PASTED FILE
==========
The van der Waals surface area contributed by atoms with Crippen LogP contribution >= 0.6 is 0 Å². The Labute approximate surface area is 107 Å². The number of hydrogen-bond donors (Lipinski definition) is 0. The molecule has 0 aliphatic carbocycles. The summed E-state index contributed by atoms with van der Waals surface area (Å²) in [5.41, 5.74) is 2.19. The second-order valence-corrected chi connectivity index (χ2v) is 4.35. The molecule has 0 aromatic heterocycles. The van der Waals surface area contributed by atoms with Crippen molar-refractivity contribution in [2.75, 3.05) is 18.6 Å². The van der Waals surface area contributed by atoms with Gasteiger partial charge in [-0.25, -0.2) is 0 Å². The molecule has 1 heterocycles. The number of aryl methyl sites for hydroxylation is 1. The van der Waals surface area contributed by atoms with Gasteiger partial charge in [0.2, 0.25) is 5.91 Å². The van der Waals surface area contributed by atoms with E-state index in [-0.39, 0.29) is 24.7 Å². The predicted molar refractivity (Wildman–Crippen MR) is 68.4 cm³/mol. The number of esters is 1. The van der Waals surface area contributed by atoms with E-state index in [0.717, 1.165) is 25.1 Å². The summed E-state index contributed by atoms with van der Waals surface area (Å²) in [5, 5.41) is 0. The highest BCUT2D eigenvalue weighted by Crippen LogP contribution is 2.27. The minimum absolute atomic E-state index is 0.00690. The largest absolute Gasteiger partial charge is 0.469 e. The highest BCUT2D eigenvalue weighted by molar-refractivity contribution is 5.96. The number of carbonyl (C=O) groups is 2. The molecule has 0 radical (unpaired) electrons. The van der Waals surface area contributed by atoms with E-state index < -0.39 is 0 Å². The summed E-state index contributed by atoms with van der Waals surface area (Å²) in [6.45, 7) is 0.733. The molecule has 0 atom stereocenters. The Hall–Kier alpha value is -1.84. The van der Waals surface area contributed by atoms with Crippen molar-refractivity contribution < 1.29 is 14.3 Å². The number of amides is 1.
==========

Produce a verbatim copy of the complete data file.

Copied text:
The van der Waals surface area contributed by atoms with Crippen LogP contribution >= 0.6 is 0 Å². The Labute approximate surface area is 107 Å². The number of hydrogen-bond donors (Lipinski definition) is 0. The molecule has 0 aliphatic carbocycles. The summed E-state index contributed by atoms with van der Waals surface area (Å²) in [5.41, 5.74) is 2.19. The second-order valence-corrected chi connectivity index (χ2v) is 4.35. The molecule has 0 aromatic heterocycles. The van der Waals surface area contributed by atoms with Crippen molar-refractivity contribution in [2.75, 3.05) is 18.6 Å². The van der Waals surface area contributed by atoms with Gasteiger partial charge in [-0.25, -0.2) is 0 Å². The molecule has 1 heterocycles. The number of aryl methyl sites for hydroxylation is 1. The van der Waals surface area contributed by atoms with Gasteiger partial charge in [0.2, 0.25) is 5.91 Å². The van der Waals surface area contributed by atoms with E-state index in [-0.39, 0.29) is 24.7 Å². The predicted molar refractivity (Wildman–Crippen MR) is 68.4 cm³/mol. The number of esters is 1. The van der Waals surface area contributed by atoms with E-state index in [0.717, 1.165) is 25.1 Å². The summed E-state index contributed by atoms with van der Waals surface area (Å²) in [5, 5.41) is 0. The highest BCUT2D eigenvalue weighted by Crippen LogP contribution is 2.27. The minimum absolute atomic E-state index is 0.00690. The largest absolute Gasteiger partial charge is 0.469 e. The highest BCUT2D eigenvalue weighted by molar-refractivity contribution is 5.96. The number of carbonyl (C=O) groups is 2. The molecule has 0 radical (unpaired) electrons. The van der Waals surface area contributed by atoms with E-state index < -0.39 is 0 Å². The summed E-state index contributed by atoms with van der Waals surface area (Å²) in [6.45, 7) is 0.733. The molecule has 0 atom stereocenters. The Hall–Kier alpha value is -1.84. The van der Waals surface area contributed by atoms with Crippen molar-refractivity contribution < 1.29 is 14.3 Å². The number of amides is 1.